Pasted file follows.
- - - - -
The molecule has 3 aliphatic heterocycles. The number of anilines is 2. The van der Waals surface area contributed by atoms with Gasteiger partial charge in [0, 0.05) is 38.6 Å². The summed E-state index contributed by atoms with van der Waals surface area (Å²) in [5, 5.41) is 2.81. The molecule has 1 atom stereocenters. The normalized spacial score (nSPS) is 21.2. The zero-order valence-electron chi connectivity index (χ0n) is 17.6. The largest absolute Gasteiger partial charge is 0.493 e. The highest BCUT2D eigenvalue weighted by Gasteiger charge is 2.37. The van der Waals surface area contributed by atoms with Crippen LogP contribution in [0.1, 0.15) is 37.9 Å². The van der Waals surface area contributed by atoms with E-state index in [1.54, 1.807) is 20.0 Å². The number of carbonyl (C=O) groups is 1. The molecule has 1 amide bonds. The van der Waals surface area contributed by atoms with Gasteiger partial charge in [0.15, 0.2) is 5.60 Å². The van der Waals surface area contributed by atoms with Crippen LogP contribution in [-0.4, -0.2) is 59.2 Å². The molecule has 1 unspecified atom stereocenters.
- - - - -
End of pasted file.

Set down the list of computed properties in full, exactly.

The molecule has 3 aliphatic heterocycles. The number of anilines is 2. The van der Waals surface area contributed by atoms with Gasteiger partial charge in [0, 0.05) is 38.6 Å². The summed E-state index contributed by atoms with van der Waals surface area (Å²) in [5, 5.41) is 2.81. The molecule has 1 atom stereocenters. The normalized spacial score (nSPS) is 21.2. The zero-order valence-electron chi connectivity index (χ0n) is 17.6. The largest absolute Gasteiger partial charge is 0.493 e. The highest BCUT2D eigenvalue weighted by Gasteiger charge is 2.37. The van der Waals surface area contributed by atoms with Crippen LogP contribution in [0.1, 0.15) is 37.9 Å². The van der Waals surface area contributed by atoms with E-state index in [1.54, 1.807) is 20.0 Å². The number of carbonyl (C=O) groups is 1. The molecule has 1 amide bonds. The van der Waals surface area contributed by atoms with Gasteiger partial charge in [0.15, 0.2) is 5.60 Å². The van der Waals surface area contributed by atoms with Crippen LogP contribution in [-0.4, -0.2) is 59.2 Å². The molecule has 1 unspecified atom stereocenters.